Explaining cold peace in the Middle East: the cases of Egyptian-Israeli and Jordanian-Israeli peace processes

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2015
Sütalan, Zeynep
This thesis analyzes the Egyptian-Israeli and Jordanian-Israeli peace processes in terms of peace-making, the nature of the peace treaties, and peace-sustaining from the Arab perspective. These peace processes have not gone much further than ‘cold peace’ dashing the hopes for a ‘real peace’ in the region. This thesis argues that the ‘cold peace’ phenomenon evident in the cases of Egyptian-Israeli and Jordanian-Israeli peace processes is the reflection of the autonomy of the state since the authoritarian state structure provides these states with the capacity to act at the expense of the societal forces in the domestic context. In this respect, this thesis highlights ‘domestic state autonomy’ and ‘regional state autonomy’ as enabling factors both in the peacemaking and peace-sustaining processes. Although Jordan enjoys more limited domestic state autonomy when compared with Egypt, both of the states were endowed with enough autonomy which enabled them to make peace with Israel at the expense of their people regardless of the efforts by the Egyptian and Jordanian state to sell the decision of making peace with Israel by propagating the peace dividends. The stalled peace-building processes in the Egyptian and Jordanian cases due to the unachieved normalization of relations with Israel display the fragility of the peace processes. However, these two peace treaties are still valid regardless of the political confrontation between the parties, the prevalent anti-Israeli public opinion, and the anti-normalization campaigns, because sustaining peace with Israel has become a foreign policy orientation and thus a part of regime maintenance policies in both of the two cases.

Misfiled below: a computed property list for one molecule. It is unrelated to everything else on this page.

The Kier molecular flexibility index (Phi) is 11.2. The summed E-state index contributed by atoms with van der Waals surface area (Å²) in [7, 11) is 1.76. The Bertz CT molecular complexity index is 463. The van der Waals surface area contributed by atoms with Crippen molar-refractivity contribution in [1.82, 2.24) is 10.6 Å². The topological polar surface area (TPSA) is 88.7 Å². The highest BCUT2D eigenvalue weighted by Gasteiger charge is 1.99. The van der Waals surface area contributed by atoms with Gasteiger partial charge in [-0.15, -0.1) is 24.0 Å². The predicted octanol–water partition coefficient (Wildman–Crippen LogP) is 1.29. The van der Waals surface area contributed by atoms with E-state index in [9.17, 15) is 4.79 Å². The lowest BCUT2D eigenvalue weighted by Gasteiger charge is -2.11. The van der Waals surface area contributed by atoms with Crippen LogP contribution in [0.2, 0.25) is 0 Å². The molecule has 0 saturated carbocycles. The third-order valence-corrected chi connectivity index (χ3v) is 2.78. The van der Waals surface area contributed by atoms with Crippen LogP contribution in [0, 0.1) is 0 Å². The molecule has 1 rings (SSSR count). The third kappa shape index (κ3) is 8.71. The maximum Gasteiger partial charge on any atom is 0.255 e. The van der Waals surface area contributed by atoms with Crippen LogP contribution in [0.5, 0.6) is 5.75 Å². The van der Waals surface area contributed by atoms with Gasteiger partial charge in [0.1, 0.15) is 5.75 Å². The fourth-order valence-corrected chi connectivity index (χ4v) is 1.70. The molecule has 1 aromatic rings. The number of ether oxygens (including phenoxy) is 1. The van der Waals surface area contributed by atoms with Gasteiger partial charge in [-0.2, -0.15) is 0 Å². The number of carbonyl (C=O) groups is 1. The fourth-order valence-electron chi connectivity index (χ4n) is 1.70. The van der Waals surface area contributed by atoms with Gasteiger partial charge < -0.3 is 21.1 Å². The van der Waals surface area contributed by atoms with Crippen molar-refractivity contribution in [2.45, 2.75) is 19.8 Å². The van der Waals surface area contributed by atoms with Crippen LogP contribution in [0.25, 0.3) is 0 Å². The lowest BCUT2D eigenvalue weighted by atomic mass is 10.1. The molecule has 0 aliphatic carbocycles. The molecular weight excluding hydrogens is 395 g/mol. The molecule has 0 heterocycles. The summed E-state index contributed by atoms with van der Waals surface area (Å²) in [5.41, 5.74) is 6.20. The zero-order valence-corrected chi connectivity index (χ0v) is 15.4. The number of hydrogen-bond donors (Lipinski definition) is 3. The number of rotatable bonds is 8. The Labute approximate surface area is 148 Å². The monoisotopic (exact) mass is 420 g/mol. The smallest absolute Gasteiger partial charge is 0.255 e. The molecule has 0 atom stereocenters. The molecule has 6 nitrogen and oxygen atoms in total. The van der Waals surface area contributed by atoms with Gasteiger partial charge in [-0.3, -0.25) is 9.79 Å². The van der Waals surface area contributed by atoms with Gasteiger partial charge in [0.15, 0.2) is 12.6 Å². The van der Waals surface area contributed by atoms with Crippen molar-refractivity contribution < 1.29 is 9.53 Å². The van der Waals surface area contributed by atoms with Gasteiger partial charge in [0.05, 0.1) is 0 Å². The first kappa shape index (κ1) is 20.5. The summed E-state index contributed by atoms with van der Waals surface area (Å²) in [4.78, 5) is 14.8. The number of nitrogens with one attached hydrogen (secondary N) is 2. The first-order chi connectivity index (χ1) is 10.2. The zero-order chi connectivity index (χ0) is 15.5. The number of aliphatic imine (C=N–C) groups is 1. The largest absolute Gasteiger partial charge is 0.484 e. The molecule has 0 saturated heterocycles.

Citation Formats
Z. Sütalan, “Explaining cold peace in the Middle East: the cases of Egyptian-Israeli and Jordanian-Israeli peace processes,” Ph.D. - Doctoral Program, Middle East Technical University, 2015.